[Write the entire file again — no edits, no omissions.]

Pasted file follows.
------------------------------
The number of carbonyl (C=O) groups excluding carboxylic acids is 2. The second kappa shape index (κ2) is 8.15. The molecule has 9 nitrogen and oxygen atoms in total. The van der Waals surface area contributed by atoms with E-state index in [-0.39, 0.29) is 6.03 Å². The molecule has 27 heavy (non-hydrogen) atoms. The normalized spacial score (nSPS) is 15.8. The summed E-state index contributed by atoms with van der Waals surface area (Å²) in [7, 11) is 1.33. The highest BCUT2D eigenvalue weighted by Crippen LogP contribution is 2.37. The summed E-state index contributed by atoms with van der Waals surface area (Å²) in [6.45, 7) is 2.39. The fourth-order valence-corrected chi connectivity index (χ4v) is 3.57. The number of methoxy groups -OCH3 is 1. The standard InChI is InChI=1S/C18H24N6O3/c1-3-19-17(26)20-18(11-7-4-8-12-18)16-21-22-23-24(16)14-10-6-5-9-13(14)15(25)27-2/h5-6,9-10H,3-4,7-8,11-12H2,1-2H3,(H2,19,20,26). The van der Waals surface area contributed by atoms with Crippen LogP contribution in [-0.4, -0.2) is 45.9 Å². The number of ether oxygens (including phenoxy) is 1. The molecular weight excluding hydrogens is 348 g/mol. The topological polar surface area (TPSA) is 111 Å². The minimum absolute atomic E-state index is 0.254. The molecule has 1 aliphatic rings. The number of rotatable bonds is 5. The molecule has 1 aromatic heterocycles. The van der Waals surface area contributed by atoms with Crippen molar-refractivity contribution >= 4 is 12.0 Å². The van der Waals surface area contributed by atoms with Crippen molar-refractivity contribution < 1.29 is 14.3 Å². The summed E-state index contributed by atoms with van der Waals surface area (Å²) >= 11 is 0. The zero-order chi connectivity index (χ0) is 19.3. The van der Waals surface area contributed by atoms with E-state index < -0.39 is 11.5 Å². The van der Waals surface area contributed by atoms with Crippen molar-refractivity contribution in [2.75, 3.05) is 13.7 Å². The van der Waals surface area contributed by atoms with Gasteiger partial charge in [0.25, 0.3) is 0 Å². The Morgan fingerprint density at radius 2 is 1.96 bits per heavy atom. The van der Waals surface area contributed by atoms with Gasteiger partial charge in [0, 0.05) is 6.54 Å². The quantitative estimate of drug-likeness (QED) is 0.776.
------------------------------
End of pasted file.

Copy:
The number of carbonyl (C=O) groups excluding carboxylic acids is 2. The second kappa shape index (κ2) is 8.15. The molecule has 9 nitrogen and oxygen atoms in total. The van der Waals surface area contributed by atoms with E-state index in [-0.39, 0.29) is 6.03 Å². The molecule has 27 heavy (non-hydrogen) atoms. The normalized spacial score (nSPS) is 15.8. The summed E-state index contributed by atoms with van der Waals surface area (Å²) in [7, 11) is 1.33. The highest BCUT2D eigenvalue weighted by Crippen LogP contribution is 2.37. The summed E-state index contributed by atoms with van der Waals surface area (Å²) in [6.45, 7) is 2.39. The fourth-order valence-corrected chi connectivity index (χ4v) is 3.57. The number of methoxy groups -OCH3 is 1. The standard InChI is InChI=1S/C18H24N6O3/c1-3-19-17(26)20-18(11-7-4-8-12-18)16-21-22-23-24(16)14-10-6-5-9-13(14)15(25)27-2/h5-6,9-10H,3-4,7-8,11-12H2,1-2H3,(H2,19,20,26). The van der Waals surface area contributed by atoms with Crippen LogP contribution in [-0.4, -0.2) is 45.9 Å². The number of ether oxygens (including phenoxy) is 1. The molecular weight excluding hydrogens is 348 g/mol. The topological polar surface area (TPSA) is 111 Å². The minimum absolute atomic E-state index is 0.254. The molecule has 1 aliphatic rings. The number of rotatable bonds is 5. The molecule has 1 aromatic heterocycles. The van der Waals surface area contributed by atoms with Crippen molar-refractivity contribution >= 4 is 12.0 Å². The van der Waals surface area contributed by atoms with Crippen molar-refractivity contribution < 1.29 is 14.3 Å². The summed E-state index contributed by atoms with van der Waals surface area (Å²) >= 11 is 0. The zero-order chi connectivity index (χ0) is 19.3. The van der Waals surface area contributed by atoms with E-state index < -0.39 is 11.5 Å². The van der Waals surface area contributed by atoms with Crippen molar-refractivity contribution in [2.75, 3.05) is 13.7 Å². The van der Waals surface area contributed by atoms with Gasteiger partial charge in [0.25, 0.3) is 0 Å². The Morgan fingerprint density at radius 2 is 1.96 bits per heavy atom. The van der Waals surface area contributed by atoms with Gasteiger partial charge in [0, 0.05) is 6.54 Å². The quantitative estimate of drug-likeness (QED) is 0.776.